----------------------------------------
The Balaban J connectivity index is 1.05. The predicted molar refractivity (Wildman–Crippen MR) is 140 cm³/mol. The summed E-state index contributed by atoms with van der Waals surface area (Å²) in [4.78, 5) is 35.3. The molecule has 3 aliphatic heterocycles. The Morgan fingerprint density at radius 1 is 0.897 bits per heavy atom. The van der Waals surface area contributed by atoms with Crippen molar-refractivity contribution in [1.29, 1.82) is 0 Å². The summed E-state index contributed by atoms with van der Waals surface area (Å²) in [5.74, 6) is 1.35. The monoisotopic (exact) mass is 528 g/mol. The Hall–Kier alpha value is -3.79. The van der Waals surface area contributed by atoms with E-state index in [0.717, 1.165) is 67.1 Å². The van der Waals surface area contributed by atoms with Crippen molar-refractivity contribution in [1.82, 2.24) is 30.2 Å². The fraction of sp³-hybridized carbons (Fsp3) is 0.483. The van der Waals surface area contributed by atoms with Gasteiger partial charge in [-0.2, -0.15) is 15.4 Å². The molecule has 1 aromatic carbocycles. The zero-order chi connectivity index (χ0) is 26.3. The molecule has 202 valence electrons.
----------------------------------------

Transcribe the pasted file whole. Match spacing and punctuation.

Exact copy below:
The Balaban J connectivity index is 1.05. The predicted molar refractivity (Wildman–Crippen MR) is 140 cm³/mol. The summed E-state index contributed by atoms with van der Waals surface area (Å²) in [4.78, 5) is 35.3. The molecule has 3 aliphatic heterocycles. The Morgan fingerprint density at radius 1 is 0.897 bits per heavy atom. The van der Waals surface area contributed by atoms with Crippen molar-refractivity contribution in [1.29, 1.82) is 0 Å². The summed E-state index contributed by atoms with van der Waals surface area (Å²) in [5.74, 6) is 1.35. The monoisotopic (exact) mass is 528 g/mol. The Hall–Kier alpha value is -3.79. The van der Waals surface area contributed by atoms with E-state index in [0.717, 1.165) is 67.1 Å². The van der Waals surface area contributed by atoms with Crippen molar-refractivity contribution in [1.82, 2.24) is 30.2 Å². The fraction of sp³-hybridized carbons (Fsp3) is 0.483. The van der Waals surface area contributed by atoms with Gasteiger partial charge in [-0.2, -0.15) is 15.4 Å². The molecule has 1 aromatic carbocycles. The zero-order chi connectivity index (χ0) is 26.3. The molecule has 202 valence electrons.